Crime writer in court for failed robbery – just like in his book

A Leipzig man who wrote crime novels - including one about a thwarted bank robbery - appeared in court on Wednesday, charged with bank robbery himself.

Crime writer in court for failed robbery - just like in his book
File photo: DPA

Sometimes there's a fine line between truth and fiction.

Just like the character in his novel, the defendant found himself struggling financially and decided to resort to drastic means to resolve the situation – namely, a bank robbery. However, just like in the novel, his plan didn't quite work out.

Perhaps he should have seen that coming.

The incident took place on January 26th this year in Lützschena-Stahmeln, a district of Leipzig in eastern Germany.

According to a police report at the time, the defendant entered a branch of the Sparkasse bank at the end of the day, wearing a mask and carrying an alarm gun. He reportedly pointed the gun at staff, demanding that they hand over money, and ordered customers to lie on the floor.

But when a bank employee handed over the cash, the defendant wasn't satisfied and demanded the contents of the safe as well – but the bank's security system prevented the safe being opened until after a time delay. After 25 minutes in the bank, the accused left with almost €40,000.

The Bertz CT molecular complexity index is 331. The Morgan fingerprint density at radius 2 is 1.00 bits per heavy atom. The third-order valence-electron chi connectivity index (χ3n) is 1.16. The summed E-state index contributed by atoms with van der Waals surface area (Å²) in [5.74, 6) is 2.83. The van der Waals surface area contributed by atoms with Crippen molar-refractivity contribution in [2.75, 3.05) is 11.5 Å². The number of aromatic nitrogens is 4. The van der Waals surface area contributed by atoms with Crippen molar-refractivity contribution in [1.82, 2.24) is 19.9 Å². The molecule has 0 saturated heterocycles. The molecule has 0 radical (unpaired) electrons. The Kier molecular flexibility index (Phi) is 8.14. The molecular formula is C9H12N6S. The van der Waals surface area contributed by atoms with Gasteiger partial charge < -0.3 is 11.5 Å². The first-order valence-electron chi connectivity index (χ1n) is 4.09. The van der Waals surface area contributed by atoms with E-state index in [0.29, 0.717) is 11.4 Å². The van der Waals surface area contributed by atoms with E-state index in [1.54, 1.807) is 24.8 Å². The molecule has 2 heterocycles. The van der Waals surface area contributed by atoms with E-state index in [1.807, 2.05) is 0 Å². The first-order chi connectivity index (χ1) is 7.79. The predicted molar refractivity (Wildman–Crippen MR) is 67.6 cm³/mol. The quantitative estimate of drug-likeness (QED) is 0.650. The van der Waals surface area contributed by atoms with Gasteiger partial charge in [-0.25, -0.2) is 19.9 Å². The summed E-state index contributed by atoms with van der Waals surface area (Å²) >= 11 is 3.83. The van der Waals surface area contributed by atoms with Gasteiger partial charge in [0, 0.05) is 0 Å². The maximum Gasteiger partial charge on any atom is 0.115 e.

However, the writer only made it a few meters from the branch before police caught up with him.

A passerby had seen the would-be robber enter the bank with the gun, and had contacted emergency services. Meanwhile, the bank's security firm had been alerted and was able to observe the incident using surveillance technology, allowing police to arrive on the scene in good time. The author did not resist arrest.

Incredibly, the hapless criminal seemed to use exactly the same method as his protagonist, reports local paper the Leipziger Volkszeitung.

In the novel, the robber flees on a bike and hides a change of clothes behind an oak tree; when police searched the bank's surroundings, they found both a bicycle and a rucksack containing clothes (behind, you guessed it, an oak tree) and the suspect's DNA was found on both objects.

State prosecutor Hans-Joachim Walburg charged the defendant with extortion under threat of force, extortionate abduction and illegally carrying an alarm gun.

A presiding judge at Leipzig's regional court confirmed to The Local that the indictment had been read out in court, and although the 49-year-old suspect, who has lived in Leipzig for 20 years and has been in custody since the crime took place, had not yet entered a plea, his defence lawyer has announced his intention to plead guilty.

The trial is set to take place from August 10th-15th.